Frequency: every Sunday at 6.25pm on BBC1 - known as the 'God slot' - from September until June. Repeated on Monday afternoons on BBC2.
Ratings: averages around 7 million viewers - 'That's more people than attend church in the UK every Sunday,' boasts the blurb. Audiences grow in times of trouble: during the Gulf war, Songs of Praise pulled in nearly 10 million.
Whose idea was it? Accidentally, Donald Baverstock's. Back in the days when BBC transmission wasn't continuous, the assistant controller forgot to turn his set off when the screen went dark. It was suddenly animated by unscheduled pictures of chapel congregations lustily singing hymns in Welsh. It turned out BBC Wales was illicitly using vacant airtime to cheer up London's homesick Welsh community. Baverstock was entranced, and immediately commissioned Songs of Praise.
Formula: each week the 35-minute programme comes from a different place, usually in Britain. Local Christians unite to form a Songs of Praise choir and sing seven or eight (truncated) hymns. Church scenes are interspersed with gobbets of local history, feats of derring-do and, since 1977, snatches of chat with 'real people'.
Presenters: Alan Titchmarsh, the gardener, and sunny Pam Rhodes. Both are relentlessly energetic - donning anoraks to scale medieval towers, going out in lifeboats and up in helicopters - and supremely sympathetic, coaxing out heart-rending tales of cancer-battles and bereavement.
Any famous graduates? Almost everyone you can think of: John Arlott, John Cole, Richard Baker, Raymond Baxter, Dana, Russell Harty, Thora Hird, Gloria Hunniford, Sue Lawley, Kenneth McKellar, Sir Jimmy Savile, Moira Stewart . . . I could go on.
So which hymns are sung? They are chosen by the programme-makers in consultation with local people. In Top 10, traditional favourites such as 'Dear Lord and Father of Mankind' and 'The Lord's My Shepherd' jostle with happy-clappy fare like 'Shine Jesus Shine'.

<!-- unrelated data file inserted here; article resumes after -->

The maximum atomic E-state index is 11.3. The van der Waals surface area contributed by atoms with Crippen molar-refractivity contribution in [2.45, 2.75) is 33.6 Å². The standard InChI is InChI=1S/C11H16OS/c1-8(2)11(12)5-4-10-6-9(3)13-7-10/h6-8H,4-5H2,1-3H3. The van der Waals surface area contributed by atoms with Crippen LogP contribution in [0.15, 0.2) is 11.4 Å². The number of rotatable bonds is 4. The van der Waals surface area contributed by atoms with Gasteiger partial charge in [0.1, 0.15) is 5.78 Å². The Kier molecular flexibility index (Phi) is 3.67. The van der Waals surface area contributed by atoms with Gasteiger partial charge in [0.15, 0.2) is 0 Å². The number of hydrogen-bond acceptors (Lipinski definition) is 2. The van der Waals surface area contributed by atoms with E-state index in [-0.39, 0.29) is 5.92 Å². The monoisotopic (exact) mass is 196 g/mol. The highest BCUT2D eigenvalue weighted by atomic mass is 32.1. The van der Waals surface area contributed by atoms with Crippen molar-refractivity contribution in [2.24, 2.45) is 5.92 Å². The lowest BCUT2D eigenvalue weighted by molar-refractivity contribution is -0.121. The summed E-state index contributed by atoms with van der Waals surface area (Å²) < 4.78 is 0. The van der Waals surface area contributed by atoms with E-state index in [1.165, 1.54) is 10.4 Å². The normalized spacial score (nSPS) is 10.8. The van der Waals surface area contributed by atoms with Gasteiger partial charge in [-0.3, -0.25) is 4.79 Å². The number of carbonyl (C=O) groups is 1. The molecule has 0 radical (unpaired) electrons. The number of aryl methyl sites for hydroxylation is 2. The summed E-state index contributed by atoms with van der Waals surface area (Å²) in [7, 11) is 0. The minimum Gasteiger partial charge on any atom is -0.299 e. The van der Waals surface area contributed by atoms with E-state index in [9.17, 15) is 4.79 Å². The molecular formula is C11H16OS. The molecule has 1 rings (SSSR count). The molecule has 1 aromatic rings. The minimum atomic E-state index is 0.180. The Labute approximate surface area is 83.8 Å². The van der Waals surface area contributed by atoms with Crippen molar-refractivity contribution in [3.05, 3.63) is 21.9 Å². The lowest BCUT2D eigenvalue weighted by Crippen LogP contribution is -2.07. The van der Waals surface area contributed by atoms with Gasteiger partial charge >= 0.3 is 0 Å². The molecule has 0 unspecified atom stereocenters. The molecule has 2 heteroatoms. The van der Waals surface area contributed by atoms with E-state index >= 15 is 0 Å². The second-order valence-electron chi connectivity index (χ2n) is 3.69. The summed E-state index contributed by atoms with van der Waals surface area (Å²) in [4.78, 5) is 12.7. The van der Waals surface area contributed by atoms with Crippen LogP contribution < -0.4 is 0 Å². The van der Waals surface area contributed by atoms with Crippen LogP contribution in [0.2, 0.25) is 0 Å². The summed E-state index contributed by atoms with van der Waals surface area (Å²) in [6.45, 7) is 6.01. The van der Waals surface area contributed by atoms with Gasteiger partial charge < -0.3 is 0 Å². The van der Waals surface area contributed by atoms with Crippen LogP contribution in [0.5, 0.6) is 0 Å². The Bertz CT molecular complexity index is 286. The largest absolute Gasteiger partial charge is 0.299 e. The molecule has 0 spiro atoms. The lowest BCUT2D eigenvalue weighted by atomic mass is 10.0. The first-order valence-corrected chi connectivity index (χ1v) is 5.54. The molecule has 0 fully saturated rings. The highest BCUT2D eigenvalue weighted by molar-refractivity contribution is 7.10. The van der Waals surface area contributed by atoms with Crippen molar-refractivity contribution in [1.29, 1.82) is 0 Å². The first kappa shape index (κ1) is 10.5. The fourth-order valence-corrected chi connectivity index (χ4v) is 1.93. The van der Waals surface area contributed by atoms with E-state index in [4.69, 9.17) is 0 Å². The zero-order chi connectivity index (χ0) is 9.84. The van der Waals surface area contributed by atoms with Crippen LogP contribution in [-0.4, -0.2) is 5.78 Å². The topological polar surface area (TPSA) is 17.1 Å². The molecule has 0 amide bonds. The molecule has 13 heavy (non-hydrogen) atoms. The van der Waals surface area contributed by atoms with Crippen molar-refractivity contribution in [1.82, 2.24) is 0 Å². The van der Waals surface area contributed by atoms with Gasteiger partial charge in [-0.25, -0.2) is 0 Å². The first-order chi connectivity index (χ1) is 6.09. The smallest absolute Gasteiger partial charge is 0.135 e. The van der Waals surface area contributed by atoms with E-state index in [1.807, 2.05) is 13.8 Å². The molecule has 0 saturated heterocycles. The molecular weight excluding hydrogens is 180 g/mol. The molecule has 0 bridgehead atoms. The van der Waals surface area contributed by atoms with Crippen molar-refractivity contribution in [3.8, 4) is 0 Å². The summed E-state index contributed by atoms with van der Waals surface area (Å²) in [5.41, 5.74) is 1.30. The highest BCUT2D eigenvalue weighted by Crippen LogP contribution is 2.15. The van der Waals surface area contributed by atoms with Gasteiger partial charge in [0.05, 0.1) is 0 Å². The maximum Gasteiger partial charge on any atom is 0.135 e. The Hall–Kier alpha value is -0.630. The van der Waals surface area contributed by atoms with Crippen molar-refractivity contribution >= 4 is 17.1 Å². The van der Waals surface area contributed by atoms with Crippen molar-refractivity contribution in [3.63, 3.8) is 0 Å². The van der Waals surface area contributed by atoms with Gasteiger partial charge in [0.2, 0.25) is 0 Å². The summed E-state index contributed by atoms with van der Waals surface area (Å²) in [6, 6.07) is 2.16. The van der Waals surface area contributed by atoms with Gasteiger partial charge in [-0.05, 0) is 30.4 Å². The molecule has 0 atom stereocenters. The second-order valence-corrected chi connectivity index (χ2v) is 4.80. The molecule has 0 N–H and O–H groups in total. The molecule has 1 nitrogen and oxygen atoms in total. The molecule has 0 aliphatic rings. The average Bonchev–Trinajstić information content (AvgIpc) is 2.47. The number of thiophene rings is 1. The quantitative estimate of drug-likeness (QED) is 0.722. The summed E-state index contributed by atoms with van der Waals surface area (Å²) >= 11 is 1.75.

Can we join in at home? Yes, thanks to the new, karaoke-style subtitles.
It's armchair religion then? Well, you can see why some vicars don't like it: Songs of Praise is Christianity without the difficult, spiritually demanding bits. There's a short prayer at the end, but you hardly see an altar - it's usually obscured by the brass section. Sin doesn't get a look in. And the programme is as much a celebration of national heritage as faith. 'It is a travelogue too,' admits producer Chris Mann. 'And we're proud of that.'
Theme tune: distinctly churchy - organs and trumpets wrapped round a rushing stream of a tune. The re-graphics which accompany it, however, verge on the naff: softly focussed fingers strum a guitar bathed in a warm, orangey glow. The 'S' of Songs is as curly as a treble-clef.
Rivals: the coast is clear now Sir Harry Secombe's Highway has reached the end of the road. Various religious-programmes - Summer Praise, Sweet Inspiration - fill in off-season.
Social function: vital, according to Chris Mann. 'When you look at the news, it's murders, rapes and muggings,' he says. 'Songs of Praise looks for the good news. We need to be reminded that there are decent people out there.'
Anything that makes you want to kick the set in? The show tends to reinforce John Major's vapid vision of Britain - village cricket, warm beer and spinsters bicycling to evensong. It shows up the Church of England for what it is: Anglo-Saxon, middle class and predominantly female, underpinned by frumpy humbles making jam and doing the flowers. This is truest of pretty places; oppressed areas like the Wirral and Northern Ireland provide grit. And although it is 'fiercely ecumenical' within the Christian churches, it largely ignores Britain's other faiths.
More prosaic function: it keeps the BBC's outside broadcast units busy between covering sports events.
The bottom line: how good is it? The singing's good. If you like hymns, Holiday, Wish You Were Here and Blue Peter, you'll like Songs of Praise. A national treasure.
(Photographs omitted)Reuse content